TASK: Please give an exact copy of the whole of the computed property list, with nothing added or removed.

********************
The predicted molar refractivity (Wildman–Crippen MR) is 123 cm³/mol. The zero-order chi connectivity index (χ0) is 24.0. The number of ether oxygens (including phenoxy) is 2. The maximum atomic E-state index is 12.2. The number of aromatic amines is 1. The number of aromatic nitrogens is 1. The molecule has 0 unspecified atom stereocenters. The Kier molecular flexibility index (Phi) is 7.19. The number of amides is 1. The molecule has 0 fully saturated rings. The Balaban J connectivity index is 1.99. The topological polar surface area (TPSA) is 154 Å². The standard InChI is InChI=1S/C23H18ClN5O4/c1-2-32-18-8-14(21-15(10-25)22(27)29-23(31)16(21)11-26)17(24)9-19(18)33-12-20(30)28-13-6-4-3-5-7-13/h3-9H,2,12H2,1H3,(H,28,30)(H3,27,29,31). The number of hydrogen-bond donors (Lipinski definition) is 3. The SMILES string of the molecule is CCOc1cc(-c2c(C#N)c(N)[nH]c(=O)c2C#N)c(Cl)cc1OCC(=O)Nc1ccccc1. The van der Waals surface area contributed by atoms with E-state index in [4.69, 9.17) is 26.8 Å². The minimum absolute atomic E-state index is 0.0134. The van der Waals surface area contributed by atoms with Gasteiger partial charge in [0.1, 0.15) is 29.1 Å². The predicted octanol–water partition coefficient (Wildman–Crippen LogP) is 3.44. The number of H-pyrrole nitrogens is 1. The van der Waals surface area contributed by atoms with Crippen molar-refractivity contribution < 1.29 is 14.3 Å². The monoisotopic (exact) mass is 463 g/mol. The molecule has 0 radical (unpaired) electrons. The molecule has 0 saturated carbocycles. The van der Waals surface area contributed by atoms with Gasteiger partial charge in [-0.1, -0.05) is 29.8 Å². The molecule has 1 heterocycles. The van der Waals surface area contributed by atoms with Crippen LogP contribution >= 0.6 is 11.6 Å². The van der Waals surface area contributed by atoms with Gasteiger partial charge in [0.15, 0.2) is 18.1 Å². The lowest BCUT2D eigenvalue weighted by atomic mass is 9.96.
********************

The predicted molar refractivity (Wildman–Crippen MR) is 123 cm³/mol. The zero-order chi connectivity index (χ0) is 24.0. The number of ether oxygens (including phenoxy) is 2. The maximum atomic E-state index is 12.2. The number of aromatic amines is 1. The number of aromatic nitrogens is 1. The molecule has 0 unspecified atom stereocenters. The Kier molecular flexibility index (Phi) is 7.19. The number of amides is 1. The molecule has 0 fully saturated rings. The Balaban J connectivity index is 1.99. The topological polar surface area (TPSA) is 154 Å². The standard InChI is InChI=1S/C23H18ClN5O4/c1-2-32-18-8-14(21-15(10-25)22(27)29-23(31)16(21)11-26)17(24)9-19(18)33-12-20(30)28-13-6-4-3-5-7-13/h3-9H,2,12H2,1H3,(H,28,30)(H3,27,29,31). The number of hydrogen-bond donors (Lipinski definition) is 3. The SMILES string of the molecule is CCOc1cc(-c2c(C#N)c(N)[nH]c(=O)c2C#N)c(Cl)cc1OCC(=O)Nc1ccccc1. The van der Waals surface area contributed by atoms with E-state index in [4.69, 9.17) is 26.8 Å². The minimum absolute atomic E-state index is 0.0134. The van der Waals surface area contributed by atoms with Gasteiger partial charge in [0.1, 0.15) is 29.1 Å². The predicted octanol–water partition coefficient (Wildman–Crippen LogP) is 3.44. The number of H-pyrrole nitrogens is 1. The van der Waals surface area contributed by atoms with Crippen molar-refractivity contribution < 1.29 is 14.3 Å². The monoisotopic (exact) mass is 463 g/mol. The molecule has 0 radical (unpaired) electrons. The molecule has 0 saturated carbocycles. The van der Waals surface area contributed by atoms with Gasteiger partial charge in [-0.1, -0.05) is 29.8 Å². The molecule has 1 heterocycles. The van der Waals surface area contributed by atoms with Crippen LogP contribution >= 0.6 is 11.6 Å². The van der Waals surface area contributed by atoms with Gasteiger partial charge in [0.15, 0.2) is 18.1 Å². The lowest BCUT2D eigenvalue weighted by atomic mass is 9.96.